The fog of losing my dad lays heavy today; there’s sadness around the edges, but a big soft blankness as well.

I veer between an urge to accomplish one of the many tasks death brings, outrage that I can’t be with my brother and stepmom at this time, and a strange inability to locate or pin down any appropriate, or proximate, feeling.

There are lots of inappropriate feelings, or at least odd ones. One is not an orphan in one’s 50s; it’s not the right word, and out of scale. Yet I am now motherless and fatherless, left by both. Surviving both. Then on the other end of the spectrum I keep hearing Oscar Wilde’s Lady Bracknell in The Importance of Being Earnest chide “To lose one parent, Mr Worthing, may be regarded as a misfortune; to lose both looks like carelessness.”

I did not misplace them, but I can’t help feel that somehow I overlooked them, or was looking the wrong way for a minute. I definitely wish I’d paid more attention, though of course in the moment with parents everything is so intense; I often wished for less, not more.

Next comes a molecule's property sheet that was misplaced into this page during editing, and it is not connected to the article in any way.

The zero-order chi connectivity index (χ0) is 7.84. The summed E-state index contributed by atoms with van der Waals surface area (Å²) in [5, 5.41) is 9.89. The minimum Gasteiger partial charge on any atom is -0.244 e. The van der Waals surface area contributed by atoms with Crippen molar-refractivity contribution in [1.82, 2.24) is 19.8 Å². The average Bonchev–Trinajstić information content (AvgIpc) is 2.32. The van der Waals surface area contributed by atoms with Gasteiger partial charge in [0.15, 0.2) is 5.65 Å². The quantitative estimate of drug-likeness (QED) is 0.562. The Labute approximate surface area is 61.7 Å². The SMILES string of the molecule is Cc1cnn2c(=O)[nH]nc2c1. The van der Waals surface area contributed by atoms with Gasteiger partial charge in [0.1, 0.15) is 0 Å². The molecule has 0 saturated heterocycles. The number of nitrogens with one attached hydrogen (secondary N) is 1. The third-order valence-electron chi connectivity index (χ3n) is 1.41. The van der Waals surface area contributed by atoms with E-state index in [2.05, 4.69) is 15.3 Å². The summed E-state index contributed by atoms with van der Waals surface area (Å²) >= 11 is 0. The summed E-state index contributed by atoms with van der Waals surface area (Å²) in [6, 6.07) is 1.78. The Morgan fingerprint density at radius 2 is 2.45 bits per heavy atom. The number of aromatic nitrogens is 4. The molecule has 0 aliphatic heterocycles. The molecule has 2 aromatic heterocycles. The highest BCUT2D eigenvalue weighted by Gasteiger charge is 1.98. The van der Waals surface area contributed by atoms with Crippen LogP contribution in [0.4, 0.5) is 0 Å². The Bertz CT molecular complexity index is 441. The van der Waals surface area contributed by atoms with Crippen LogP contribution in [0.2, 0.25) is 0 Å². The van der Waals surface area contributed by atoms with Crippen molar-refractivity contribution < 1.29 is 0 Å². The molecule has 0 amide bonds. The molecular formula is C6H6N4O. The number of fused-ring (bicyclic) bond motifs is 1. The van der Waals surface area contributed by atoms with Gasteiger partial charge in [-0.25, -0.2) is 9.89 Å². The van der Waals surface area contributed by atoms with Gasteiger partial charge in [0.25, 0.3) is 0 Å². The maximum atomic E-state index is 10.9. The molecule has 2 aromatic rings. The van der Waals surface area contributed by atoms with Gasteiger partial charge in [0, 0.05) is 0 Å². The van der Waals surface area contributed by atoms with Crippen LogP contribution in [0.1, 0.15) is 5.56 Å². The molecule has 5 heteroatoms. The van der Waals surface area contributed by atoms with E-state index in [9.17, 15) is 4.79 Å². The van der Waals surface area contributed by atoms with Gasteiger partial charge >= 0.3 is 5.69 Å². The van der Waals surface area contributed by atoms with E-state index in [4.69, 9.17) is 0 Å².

On the other hand, they’re both so present. My dad had such a specific way he wanted everything done. Logically, efficiently, but most of all the way he pictured it. He was usually right. Mom on the other hand could laugh about almost anything, and wanted everyone to get their way. She hated to say no, but would always put the family first and protect us from anyone and anything.

I know they’re both embedded deep in me, and have formed me. In that sense I bring them forward, even as they stay behind.

Photo of Ted Kerr by Gabriel Harbor